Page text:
Over the past couple of years, we've seen a lot of corporate giants crumble in highly public circumstances. At best, they've impacted the global economy. At worst, they've perpetrated destruction on the world that it will take years to fix. The heads of many CEOs have rolled because of this, but in many cases, those heads have landed softly on 1,000-count pillowcases in Greenwich, having been gently laid to rest there by billowy golden parachutes. Meanwhile, the public is left to ogle astoundedly outside the privet hedges. But in the case of BP CEO Tony Hayward, CNNMoney says that's not likely to be the case.
• Upon departure, Hayward stands to gain nearly 1.2 million "performance shares" under a deferred compensation plan for company directors. But those shares, which would vest in 2011, are contingent on "an assessment of safety and environmental sustainability," according to BP's last annual report. Yeah. Those aren't going to vest.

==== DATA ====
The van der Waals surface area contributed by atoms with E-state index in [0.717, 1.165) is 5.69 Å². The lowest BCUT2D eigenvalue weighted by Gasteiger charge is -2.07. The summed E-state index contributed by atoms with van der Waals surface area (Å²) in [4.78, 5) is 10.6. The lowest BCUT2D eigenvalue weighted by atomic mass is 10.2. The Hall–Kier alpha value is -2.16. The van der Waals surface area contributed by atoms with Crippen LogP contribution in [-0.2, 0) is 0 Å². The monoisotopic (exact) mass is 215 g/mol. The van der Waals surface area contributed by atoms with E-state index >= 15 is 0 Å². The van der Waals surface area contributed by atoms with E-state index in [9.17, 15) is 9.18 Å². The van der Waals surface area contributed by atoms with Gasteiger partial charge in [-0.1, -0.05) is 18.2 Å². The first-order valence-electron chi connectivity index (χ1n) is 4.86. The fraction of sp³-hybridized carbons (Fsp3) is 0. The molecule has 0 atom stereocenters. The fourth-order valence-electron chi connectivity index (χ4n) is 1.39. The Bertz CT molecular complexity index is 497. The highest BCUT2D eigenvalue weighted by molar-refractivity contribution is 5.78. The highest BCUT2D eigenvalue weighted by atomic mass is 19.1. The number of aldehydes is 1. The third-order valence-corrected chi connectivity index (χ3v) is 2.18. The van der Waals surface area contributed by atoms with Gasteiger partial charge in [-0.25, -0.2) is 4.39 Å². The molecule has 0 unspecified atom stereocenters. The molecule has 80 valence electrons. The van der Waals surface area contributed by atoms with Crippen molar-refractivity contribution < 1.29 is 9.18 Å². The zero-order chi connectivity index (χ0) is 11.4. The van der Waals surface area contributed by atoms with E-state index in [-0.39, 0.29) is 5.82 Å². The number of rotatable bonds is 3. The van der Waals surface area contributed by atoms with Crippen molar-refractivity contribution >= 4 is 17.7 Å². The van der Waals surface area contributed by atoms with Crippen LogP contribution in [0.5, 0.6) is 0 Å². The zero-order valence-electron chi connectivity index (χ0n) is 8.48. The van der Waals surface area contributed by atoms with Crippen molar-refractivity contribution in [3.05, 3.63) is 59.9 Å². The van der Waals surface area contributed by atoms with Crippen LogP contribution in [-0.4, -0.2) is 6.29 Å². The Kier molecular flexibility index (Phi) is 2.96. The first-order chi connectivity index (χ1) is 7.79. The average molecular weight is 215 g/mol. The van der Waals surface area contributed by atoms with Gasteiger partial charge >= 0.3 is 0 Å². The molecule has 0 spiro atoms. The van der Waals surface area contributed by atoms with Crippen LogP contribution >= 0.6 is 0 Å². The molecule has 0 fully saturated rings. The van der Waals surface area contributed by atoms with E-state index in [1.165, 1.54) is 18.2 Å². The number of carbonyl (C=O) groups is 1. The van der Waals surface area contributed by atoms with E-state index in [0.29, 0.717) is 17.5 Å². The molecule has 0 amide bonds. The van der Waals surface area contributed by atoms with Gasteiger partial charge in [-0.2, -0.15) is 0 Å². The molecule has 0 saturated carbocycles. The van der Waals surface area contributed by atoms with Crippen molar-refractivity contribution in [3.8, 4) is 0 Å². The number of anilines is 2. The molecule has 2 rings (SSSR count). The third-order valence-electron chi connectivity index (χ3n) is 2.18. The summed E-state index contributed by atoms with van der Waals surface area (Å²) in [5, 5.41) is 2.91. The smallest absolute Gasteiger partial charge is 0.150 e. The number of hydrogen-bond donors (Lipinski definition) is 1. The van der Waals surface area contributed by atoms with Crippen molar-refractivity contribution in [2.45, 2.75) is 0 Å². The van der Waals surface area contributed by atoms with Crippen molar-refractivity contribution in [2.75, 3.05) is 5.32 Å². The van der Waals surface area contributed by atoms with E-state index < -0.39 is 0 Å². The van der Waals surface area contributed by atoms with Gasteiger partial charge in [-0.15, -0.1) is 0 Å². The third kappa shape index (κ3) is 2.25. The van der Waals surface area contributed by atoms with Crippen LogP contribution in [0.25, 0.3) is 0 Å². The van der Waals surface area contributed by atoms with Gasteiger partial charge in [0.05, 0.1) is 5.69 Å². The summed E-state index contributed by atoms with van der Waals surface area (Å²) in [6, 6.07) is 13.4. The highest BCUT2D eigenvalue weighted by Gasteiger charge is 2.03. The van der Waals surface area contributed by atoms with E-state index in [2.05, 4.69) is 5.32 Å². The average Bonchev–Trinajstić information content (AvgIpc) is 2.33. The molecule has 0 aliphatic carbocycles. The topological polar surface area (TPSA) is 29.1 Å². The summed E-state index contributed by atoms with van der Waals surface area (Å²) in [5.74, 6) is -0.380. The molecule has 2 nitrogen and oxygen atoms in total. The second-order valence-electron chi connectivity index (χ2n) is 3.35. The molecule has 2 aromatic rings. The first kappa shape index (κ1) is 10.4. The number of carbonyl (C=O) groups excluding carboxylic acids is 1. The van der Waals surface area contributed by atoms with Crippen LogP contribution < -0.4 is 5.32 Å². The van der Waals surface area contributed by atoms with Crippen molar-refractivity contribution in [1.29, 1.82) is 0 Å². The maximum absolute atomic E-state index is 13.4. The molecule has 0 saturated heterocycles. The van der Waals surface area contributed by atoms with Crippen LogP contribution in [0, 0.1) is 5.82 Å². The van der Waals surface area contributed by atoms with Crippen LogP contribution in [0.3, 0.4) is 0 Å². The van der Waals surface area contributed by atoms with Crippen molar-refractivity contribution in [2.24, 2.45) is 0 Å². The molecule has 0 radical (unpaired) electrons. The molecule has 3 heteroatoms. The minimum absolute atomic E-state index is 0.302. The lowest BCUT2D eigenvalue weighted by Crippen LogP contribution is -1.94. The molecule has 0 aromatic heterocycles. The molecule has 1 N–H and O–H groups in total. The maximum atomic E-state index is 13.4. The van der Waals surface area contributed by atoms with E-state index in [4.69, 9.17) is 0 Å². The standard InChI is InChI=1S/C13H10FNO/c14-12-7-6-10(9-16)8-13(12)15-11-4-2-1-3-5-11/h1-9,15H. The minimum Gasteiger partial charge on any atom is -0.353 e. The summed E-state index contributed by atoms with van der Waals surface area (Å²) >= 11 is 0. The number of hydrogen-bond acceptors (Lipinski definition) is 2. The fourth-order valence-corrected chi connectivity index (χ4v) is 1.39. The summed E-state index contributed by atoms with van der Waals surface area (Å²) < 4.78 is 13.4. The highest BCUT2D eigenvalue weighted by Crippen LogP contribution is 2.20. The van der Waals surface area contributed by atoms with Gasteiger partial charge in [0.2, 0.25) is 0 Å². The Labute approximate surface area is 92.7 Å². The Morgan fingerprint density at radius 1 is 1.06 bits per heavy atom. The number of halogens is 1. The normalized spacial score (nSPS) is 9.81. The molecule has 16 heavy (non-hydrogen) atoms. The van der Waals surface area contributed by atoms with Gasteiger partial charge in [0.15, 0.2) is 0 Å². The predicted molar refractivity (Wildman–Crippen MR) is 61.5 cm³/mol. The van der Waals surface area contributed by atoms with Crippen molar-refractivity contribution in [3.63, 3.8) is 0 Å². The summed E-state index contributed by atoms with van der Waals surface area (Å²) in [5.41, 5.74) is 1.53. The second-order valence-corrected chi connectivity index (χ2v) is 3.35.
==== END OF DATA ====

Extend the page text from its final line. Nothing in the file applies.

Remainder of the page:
• His salary last year was about $1.5 million, plus a $3 million bonus and $1 million in stock. He's not likely to get a bonus this year, and based on what the Deepwater Horizon disaster has done to BP's stock, his prior stock bonuses have taken a severe hit.
• Hayward's 500,000 options are also worthless with the stock price of BP down 50 percent. They are set to expire in 2011 or 2012 — not necessarily far enough in the future for the stock to recover.
• Oh, yeah. And he gave a black eye to the entire planet Earth.